The movie Concussion, which is based on a true story event, showed Dr Bennet Omalu battling the football league to raise public awareness of his findings of severe brain damage condition called Chronic Traumatic Encephalopathy (CTE). According to Dr Omalu’s findings, the condition is due to sustained long-term effects of repeated blows to the head.
Dr Roy Koh, a Neurosurgeon based at Mount Alvernia Hospital further explained. “As a neurosurgeon, I have seen many patients suffering from concussions after a traumatic impact to the head, either from sports, like rugby, or an accident like a road traffic accident. However to be classed as CTE, it requires multiple concussions of a period of time.”
Patients who have undergone multiple repeated concussions will show “evidence of increased neurological problems, like poor memory, depression, learning difficulties,” according to Dr Koh.
While the movie focused on the condition specifically arising from a full contact sport like American football, could it happen to all other contact sports like mixed martial arts (MMA), which is very getting popular among youths in Singapore?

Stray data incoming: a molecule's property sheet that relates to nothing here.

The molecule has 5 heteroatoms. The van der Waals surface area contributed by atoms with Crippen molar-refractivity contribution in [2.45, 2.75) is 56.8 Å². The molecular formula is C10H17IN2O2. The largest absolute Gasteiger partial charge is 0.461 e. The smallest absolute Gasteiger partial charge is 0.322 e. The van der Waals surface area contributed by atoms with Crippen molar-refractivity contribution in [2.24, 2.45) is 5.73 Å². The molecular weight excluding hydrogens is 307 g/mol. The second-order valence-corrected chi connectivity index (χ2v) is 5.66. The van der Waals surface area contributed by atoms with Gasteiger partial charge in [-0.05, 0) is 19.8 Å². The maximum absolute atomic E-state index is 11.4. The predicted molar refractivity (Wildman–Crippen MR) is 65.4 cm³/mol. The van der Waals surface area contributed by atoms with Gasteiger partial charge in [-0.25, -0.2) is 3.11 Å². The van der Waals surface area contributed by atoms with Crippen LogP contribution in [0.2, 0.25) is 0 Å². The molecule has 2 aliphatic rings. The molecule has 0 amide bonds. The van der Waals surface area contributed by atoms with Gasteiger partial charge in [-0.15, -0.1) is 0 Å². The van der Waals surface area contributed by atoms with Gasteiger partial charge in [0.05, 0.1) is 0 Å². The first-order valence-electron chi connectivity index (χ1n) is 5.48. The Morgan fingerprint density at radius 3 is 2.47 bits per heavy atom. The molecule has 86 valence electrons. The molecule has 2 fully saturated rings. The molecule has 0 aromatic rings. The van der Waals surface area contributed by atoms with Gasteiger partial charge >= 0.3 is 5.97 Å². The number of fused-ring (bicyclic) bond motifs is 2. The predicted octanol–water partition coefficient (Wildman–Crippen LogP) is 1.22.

“It is not possible to determine the exact prevalence for CTE in Singapore as there is no standardised management or specialist centre for management of this condition currently in this country,” Dr Koh explained.
“Furthermore, these studies were mainly based in the US on their football players, like those in the National Football League or college football. If you have seen those games you would understand that their version of football is significantly more violent than even our rugby games.” he added.
Although concussion as defined by the Quality Standards Subcommittee of the American Academy of Neurology is a trauma-induced alteration in mental status, the player may or may not experience loss of consciousness.
Even so, the best advice is still prevention, Dr Koh said. “Use of sport specific helmets may reduce
the incidence of concussion. And anyone who has suffered a concussion while in the game, should be removed from play, and be examined by a doctor,” he added.
Chronic Traumatic Encephalopathy or CTE for short is not a fictional name of a medical condition in the movie. It is recognised as a medical name today, however it is part of a bigger spectrum of injuries known as traumatic brain injuries (TBI).
Article contributed by Dr Roy Koh, an accredited doctor at Mount Alvernia Hospital.
FeM Surgery @ Alvernia
Mount Alvernia Hospital, Medical Centre D #07-54